My doctor challenged me last week: “how about you go and enquire with your friends how they recognize their own value in their relationships?”
The first opportunity came under the sun. I listened.
“I guess I don’t really think about my relationships this way. I don’t think I pay attention to the value others find in me.
Oh my, this makes me sound egoistic!
Maybe I am egoistic?
Anyway, I am not really used to have these conversations. I should really think about it more.”
The second opportunity also came under the sun, albeit a square one. The conversation was slightly more bidirectional.
We shared our experience of transactionality in interactions.
Where I was expressing frustration at the boundaries set by transactionality, my friend invited me to also find comfort in them: after all, there is something pleasant about reaping the fruits of one’s investment in a relationship, even if the interest is due out of social mandate.
We discussed the “afterglow” of a transactional exchange. If a person offers me money to help pay for my pet’s medical procedure, in exchange for all the assistance I provided to her and her family, should I consider that a marker of my worth in that person’s eyes?
We both felt these exchanges are markers of social bond, but we also agreed they are not what makes someone feel valuable.
In my friend’s view, her experience of a connection stems from spontaneous, somewhat gratuitous “extras” that come next to these interactions:
- someone enquiring about her well-being, when not prompted by social protocol.
- expressing, with words, that her company is desired.
- stepping out of current routine to set up a periodic interaction, when this periodicity was not present beforehand.
As we wrapped up that conversation, I acknowledged these germs of wisdom in her experience.
Yet, my uncertainty remained: what distinguishes these “extras” from the behavior of someone rewarding her attention in advance of soliciting her help later? After all, the particular actions described here are not too unlike those mandated by social protocol as transactional reward for services rendered.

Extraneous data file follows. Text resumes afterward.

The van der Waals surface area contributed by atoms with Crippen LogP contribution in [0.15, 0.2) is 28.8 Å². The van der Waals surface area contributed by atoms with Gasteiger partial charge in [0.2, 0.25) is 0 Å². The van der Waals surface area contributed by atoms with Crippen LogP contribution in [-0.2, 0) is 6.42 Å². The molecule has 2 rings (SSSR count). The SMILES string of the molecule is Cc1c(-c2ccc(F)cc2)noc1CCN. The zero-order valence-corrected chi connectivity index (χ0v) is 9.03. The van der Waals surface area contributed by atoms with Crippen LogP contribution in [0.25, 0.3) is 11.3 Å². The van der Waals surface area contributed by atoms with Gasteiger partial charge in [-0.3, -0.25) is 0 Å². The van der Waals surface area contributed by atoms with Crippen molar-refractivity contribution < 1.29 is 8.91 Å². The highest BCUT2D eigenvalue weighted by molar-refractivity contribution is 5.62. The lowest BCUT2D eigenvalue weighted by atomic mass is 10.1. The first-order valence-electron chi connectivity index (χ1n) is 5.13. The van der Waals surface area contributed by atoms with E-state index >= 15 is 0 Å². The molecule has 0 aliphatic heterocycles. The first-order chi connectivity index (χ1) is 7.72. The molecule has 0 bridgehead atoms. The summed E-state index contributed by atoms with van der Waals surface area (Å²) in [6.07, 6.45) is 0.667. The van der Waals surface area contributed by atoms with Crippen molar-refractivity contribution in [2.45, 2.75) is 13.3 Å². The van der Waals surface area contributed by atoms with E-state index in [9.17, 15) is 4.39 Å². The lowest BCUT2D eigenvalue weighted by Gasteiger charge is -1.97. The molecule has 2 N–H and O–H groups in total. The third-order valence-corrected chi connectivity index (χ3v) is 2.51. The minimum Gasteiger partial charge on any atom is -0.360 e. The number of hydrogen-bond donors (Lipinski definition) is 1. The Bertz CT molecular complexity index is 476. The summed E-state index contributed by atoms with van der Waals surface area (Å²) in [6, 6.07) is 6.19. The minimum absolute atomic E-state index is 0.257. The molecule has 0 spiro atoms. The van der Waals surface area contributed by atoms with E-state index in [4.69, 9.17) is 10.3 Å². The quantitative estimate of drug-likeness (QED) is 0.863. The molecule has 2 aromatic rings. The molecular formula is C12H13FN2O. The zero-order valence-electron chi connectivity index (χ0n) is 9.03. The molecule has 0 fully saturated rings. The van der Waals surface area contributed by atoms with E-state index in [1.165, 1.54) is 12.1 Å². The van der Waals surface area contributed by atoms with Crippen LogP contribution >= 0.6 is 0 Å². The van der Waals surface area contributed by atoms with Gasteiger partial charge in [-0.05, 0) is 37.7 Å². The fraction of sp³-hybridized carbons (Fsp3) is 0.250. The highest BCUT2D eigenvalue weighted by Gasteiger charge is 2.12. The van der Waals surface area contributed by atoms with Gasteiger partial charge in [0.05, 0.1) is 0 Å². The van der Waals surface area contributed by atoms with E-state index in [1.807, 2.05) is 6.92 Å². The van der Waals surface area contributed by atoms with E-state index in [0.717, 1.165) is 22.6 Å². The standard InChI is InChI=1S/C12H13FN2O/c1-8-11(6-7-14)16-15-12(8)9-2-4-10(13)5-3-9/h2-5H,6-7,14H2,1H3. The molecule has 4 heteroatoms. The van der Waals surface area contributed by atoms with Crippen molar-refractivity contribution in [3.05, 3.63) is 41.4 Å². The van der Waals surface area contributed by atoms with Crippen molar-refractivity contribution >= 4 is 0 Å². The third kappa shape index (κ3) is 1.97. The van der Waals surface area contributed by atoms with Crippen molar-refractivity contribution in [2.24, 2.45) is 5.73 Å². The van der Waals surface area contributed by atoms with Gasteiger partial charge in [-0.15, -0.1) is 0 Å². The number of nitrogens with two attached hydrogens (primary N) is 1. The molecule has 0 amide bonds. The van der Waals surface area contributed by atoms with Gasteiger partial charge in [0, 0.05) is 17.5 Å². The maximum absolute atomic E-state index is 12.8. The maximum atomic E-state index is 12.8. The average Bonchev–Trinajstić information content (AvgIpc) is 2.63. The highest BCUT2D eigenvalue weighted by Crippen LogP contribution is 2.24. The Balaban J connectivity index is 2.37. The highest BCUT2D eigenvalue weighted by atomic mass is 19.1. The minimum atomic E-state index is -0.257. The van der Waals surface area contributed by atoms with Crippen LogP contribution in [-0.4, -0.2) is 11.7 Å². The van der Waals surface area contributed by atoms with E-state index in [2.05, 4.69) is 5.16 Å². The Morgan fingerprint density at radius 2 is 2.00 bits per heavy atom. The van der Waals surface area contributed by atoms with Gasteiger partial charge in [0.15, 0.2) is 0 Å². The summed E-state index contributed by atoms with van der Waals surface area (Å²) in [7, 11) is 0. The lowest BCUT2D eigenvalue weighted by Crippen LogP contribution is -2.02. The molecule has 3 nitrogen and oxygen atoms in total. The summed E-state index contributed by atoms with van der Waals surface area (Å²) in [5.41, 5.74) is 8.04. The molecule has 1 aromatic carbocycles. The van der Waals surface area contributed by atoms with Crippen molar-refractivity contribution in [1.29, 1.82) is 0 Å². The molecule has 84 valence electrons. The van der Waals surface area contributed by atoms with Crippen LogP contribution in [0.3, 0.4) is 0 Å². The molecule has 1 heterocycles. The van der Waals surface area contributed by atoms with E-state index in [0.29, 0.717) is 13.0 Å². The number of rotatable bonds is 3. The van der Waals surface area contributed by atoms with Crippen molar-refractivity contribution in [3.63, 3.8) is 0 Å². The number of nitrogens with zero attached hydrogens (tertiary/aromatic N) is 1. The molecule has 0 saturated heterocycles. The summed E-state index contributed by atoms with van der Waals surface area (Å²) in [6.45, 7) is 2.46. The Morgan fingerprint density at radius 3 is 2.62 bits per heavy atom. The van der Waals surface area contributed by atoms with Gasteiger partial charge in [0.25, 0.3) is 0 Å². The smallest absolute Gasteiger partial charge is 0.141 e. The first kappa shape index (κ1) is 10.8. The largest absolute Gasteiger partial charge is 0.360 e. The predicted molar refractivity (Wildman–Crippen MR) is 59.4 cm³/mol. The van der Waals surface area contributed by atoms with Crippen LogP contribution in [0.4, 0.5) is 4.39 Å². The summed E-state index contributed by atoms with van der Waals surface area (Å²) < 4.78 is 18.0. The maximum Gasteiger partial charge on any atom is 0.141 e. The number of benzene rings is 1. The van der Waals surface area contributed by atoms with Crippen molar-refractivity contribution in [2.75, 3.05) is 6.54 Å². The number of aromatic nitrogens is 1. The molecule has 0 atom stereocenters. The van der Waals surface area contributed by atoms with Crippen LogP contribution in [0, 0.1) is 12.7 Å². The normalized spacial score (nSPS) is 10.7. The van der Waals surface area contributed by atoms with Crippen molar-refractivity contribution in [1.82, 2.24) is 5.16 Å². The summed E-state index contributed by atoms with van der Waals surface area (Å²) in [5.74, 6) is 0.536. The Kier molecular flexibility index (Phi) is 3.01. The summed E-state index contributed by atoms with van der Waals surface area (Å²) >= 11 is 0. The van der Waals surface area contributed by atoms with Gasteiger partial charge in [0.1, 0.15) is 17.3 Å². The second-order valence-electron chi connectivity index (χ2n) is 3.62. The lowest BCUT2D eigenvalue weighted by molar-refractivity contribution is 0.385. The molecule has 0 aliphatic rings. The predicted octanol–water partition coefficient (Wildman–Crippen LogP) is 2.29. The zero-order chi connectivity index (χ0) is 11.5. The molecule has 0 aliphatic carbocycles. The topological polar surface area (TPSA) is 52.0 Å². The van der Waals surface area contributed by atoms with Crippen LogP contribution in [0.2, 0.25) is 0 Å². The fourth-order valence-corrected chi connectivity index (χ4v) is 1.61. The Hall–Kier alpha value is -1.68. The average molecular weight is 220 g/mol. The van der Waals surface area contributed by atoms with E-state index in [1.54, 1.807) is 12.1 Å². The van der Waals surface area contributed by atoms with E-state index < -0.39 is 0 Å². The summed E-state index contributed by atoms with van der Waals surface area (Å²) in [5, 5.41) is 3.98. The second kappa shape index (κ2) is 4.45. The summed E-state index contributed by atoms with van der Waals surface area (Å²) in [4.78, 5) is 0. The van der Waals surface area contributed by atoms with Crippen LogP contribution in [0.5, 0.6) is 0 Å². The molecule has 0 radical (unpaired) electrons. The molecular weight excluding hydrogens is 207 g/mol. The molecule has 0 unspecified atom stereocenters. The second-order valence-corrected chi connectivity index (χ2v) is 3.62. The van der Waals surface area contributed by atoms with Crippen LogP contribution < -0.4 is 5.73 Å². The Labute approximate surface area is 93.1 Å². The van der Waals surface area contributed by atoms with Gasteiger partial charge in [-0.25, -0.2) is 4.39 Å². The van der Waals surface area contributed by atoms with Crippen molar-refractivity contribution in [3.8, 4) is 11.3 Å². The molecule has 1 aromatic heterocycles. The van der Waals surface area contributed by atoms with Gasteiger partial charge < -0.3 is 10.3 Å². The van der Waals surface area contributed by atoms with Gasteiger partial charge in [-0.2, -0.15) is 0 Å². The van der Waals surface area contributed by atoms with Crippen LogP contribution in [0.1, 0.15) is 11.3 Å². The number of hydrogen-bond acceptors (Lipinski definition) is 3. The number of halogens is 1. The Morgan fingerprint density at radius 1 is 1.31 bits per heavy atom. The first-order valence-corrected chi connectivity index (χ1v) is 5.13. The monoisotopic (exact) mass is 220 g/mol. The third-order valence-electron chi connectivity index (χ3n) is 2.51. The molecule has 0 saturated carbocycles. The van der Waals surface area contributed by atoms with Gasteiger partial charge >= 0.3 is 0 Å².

At a dinner table, I challenged a nephew, someone comparatively younger: “how do you know when someone is a friend?”
His answer came quickly, and sounds simple: “someone who would offer help without asking anything in exchange.”
My first reaction was to think that even if he was right, the principle is impractical: it is untestable unless one needs or requests help about anything. I toyed with the train of thought, and quickly found the idea of faking a need for help in order to test theories about my social models rather distasteful.
Subsequently, I also realized that his view was biased with his cultural background: in the extremely transactional Chinese environment he grew up in, even small unconditional gestures stick ostensibly out of the ordinary. His phrasing may thus have been more symbolic than practical, a translation of his social model rather than an actual answer to my question.
Later, I was also reminded that an apparent offer of gratuitous help could also be bait, to be led to trust someone against better judgement.
As much as I appreciate the candor of youth, I think I will let unconditional offers of help sit on the sideline as trustable markers of worth.
At the same dinner table, a friend surprised me by asking out of the blue, unprompted: “in general, what does it take to experience a meaningful life?”
This is a person who never talked to me about philosophy before, and in fact had been ostensibly rather disinterested in metaphysical discussions—while she knew full on, for years, that I was entertaining thoughts on various purely intellectual topics.
We usually chat only about very practical things, like food, gardening, furniture and parenting. After asking, she clarified that she has these existential doubts and wants to live better.